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Maaike Schoorel solo exhibition at Mendes Wood DM in NYC

Maaike Schoorel, installation views of Flooded Playground exhibition at Mendes Wood DM in New York City, 2024

@ All photos by Phoebe Dheurle, courtesy of Mendes Wood DM

Tue, Apr 30 - Sat, May 25  2024

Mendes Wood DM - New York Consulate Region

Mendes Wood DM presents a solo exhibition with Maaike Schoorel in its Tribeca NYC location from April 25 – May 25, 2024.

Mendes Wood DM is delighted to announce the debut solo exhibition of Dutch artist Maaike Schoorel in New York in the gallery’s Tribeca NYC location at 47 Walker Street from April 30 – May 25, 2024. Titled Flooded Playground, the exhibition features a collection of new oil paintings. Painterly, bold, and symphonic yet delicate and wistful, Maaike Schoorel’s paintings defy categorization. They reside outside the binary of abstract and figurative representation, referencing a wide swath of art history – from the rich tradition of Dutch and Flemish still-life and portrait painting to contemporary photography. Together, they pose questions about what defines “the artistic moment” and whether it remains a crucial concern in terms of “imagemaking.”

Schoorel paints after capturing her subjects – whether they be people, places, or both – with her camera. However, Schoorel’s methodology and the impulses behind her compositional choices add layers of complexity to her work that challenge our traditionally held views of what painting should look like and what it should be about. “I am not looking for the perfect romantic image to paint,” Schoorel explains, “instead, I try to immortalize marginal, off-beat moments that connect me to the spiritual in everyday life.”

Many of the titles of Schoorel’s works exemplify this idea – Pim at Breakfast, Family Portrait, and Toothbrushes. The initial photographs from which each of these paintings was made are not formally set up – the elements contained are not arranged to create the kind of compositional harmony that we would traditionally expect to see in portraiture and still-life. Instead, they are off-center, cropped, unbalanced at times. They celebrate the mundane, the everyday, the way in which life happens un-staged all around us; they sublimate these moments into something timeless and eternal by way of oil paint. Flooded Playground, for instance, is an apt example: “The photograph I took was not of a happy playground full of children playing, but of a flooded and empty playground after a storm,” Schoorel says.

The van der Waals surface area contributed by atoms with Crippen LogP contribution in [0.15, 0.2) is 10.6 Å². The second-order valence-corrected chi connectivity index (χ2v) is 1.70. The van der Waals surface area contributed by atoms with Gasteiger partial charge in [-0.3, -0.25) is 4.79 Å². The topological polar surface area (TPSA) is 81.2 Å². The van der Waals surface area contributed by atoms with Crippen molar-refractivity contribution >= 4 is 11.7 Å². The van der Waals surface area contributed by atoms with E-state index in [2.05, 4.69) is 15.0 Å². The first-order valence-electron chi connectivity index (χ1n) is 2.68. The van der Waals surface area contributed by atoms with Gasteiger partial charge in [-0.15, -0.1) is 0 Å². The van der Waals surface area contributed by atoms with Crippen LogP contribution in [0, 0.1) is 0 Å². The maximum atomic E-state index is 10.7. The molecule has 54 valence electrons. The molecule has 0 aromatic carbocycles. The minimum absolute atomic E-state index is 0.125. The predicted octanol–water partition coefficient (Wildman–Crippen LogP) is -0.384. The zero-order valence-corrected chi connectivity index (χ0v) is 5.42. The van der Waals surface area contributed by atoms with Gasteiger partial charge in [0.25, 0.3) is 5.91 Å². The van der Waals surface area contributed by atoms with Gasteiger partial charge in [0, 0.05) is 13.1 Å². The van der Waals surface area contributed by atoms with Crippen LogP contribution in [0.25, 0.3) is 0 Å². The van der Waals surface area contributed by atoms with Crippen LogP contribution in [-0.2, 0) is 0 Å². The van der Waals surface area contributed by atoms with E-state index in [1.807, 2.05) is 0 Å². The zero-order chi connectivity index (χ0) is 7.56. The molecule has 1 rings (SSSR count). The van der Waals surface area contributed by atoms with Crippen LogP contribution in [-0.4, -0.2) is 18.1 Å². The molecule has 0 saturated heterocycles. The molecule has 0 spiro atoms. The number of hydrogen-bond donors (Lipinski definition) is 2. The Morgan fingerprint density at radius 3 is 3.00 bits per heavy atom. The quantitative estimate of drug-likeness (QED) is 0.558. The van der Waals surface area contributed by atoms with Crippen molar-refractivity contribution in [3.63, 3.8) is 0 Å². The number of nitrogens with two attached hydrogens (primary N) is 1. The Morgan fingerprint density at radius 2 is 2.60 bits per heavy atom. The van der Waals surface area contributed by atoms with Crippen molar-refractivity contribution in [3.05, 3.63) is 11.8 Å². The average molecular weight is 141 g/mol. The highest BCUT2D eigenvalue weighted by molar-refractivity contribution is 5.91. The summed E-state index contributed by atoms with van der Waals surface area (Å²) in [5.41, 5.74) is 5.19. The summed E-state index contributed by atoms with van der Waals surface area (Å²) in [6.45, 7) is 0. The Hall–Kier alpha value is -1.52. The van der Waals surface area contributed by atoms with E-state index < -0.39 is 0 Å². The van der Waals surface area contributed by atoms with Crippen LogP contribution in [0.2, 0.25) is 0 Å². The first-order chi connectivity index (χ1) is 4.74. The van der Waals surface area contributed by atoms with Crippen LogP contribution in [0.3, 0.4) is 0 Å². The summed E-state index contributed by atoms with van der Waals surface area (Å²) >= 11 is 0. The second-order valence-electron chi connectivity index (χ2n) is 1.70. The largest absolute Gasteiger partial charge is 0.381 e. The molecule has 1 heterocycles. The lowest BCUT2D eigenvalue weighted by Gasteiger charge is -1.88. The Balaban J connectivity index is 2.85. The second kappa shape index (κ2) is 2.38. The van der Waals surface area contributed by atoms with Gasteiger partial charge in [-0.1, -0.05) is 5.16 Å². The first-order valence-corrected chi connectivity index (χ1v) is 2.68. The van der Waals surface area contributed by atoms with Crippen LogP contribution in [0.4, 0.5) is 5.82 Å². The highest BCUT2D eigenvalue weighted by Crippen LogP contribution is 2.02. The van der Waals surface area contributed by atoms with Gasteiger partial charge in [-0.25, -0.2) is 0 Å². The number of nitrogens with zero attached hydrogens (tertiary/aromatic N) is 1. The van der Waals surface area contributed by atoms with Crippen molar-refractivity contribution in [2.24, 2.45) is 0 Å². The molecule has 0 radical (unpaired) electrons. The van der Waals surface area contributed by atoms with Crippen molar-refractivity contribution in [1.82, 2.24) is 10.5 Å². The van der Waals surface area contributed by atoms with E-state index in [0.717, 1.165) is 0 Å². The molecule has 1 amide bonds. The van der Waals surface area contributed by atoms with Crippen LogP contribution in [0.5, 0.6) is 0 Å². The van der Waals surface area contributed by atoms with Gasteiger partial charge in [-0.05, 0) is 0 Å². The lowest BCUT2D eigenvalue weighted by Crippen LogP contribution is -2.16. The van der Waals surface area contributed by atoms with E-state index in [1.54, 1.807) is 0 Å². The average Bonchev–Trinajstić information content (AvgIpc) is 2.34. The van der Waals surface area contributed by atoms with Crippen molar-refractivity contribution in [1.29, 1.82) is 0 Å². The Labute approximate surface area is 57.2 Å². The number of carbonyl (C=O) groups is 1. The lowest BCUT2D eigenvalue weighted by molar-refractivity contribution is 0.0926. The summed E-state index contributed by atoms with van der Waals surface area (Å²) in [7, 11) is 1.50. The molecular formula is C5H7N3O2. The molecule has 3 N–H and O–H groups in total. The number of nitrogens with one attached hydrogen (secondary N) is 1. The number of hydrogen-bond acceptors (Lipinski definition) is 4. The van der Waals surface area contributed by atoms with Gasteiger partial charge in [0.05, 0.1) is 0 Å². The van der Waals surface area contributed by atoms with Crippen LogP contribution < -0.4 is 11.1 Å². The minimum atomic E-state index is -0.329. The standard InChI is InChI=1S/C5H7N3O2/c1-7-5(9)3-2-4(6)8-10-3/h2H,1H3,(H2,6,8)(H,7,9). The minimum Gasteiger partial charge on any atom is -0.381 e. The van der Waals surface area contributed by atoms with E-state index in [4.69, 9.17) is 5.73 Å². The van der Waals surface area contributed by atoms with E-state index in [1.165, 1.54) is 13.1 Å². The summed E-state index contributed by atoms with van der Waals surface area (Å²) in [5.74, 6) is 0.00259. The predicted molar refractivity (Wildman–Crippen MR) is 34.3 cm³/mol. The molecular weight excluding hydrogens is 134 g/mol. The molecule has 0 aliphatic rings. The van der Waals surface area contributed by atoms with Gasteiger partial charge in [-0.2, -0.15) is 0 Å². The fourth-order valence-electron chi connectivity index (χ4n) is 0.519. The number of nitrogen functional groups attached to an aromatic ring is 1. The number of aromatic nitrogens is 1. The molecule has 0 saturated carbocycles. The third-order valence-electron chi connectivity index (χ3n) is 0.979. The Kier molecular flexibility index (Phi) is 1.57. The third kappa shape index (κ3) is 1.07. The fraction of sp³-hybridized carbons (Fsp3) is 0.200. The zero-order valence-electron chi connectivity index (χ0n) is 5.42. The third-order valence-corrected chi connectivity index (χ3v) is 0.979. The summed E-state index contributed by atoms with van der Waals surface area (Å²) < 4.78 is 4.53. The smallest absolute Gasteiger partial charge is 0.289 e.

Schoorel’s unfastened and emotive style pushes this further, forcing the viewer to truly pause and visually engage with the canvas, to decipher the architectures and compositions that lie hidden behind the delicate layers of her minimal brushstrokes and the occasional incorporation of stencil, stickers, and gold leaf. In Schoorel’s words “It’s still-life, but life is not still. Our perceptions change, and so do our eyes.”

On the occasion of the opening, the artist will be presenting a new publication, Unsung Eve, which documents Schoorel’s exhibition at one of the oldest museums in the Netherlands, the Willet-Holthuysen House, with  contributions from Zippora Elders, Dr. Rachel Esner, Diana Campbell, and Dr. Margriet Schavemakers.

Maaike Schoorel (b. 1973, Santpoort, The Netherlands) lives and works in Amsterdam.

Some of the artist’s solo exhibitions include: The Willet-Holthuysen, Amsterdam (2022); Mendes Wood DM, São Paulo (2021); Museum Dhondt-Dhaenens, Deurle (2020); Gemeente Museum, The Hague (2017); Fondazione Memmo, Rome (2016); Frans Hals Museum, Haarlem (2012); and Museum de Hallen (2008).

In addition, her work was included in group exhibitions such as: Mendes Wood DM, São Paulo (2023); The 7th Biennial of Painting – Inner Spaces, Deurle (2020); Het HEM, Zaandam (2020); Mendes Wood DM, Brussels (2020); Gropius Bau, Berlin (2019); Gemeente Museum, The Hague (2017); 20th Sydney Biennale (2016); Kunstverein Amsterdam (2015); Guangdong Times Museum (2014); Yerba Buena Center for the Arts, San Francisco (2014); Manifesta Foundation & DutchCulture, Amsterdam (2014); Los Angeles County Museum of Art (LACMA) (2014); CCA Wattis Institute for Contemporary Art, San Francisco (2011); Nottingham Contemporary (2010); Hayward Gallery, London (2010); Glasgow Centre for Contemporary Art (2010); Plymouth Arts Centre (2010); and Stedelijk Museum, Amsterdam (2008).

Schoorel returned to Amsterdam in 2016, having spent many years living in London, New York, Rome and Berlin. She has undertaken residency programmes at the Van Wassenhove House, Deurle (2020); KNIR, Rome (2016), organized by The Royal Netherlands Academy of Arts and Science; American Academy in Rome (2015 — 2016); and ISCP New York (2012).

DutchCulture USA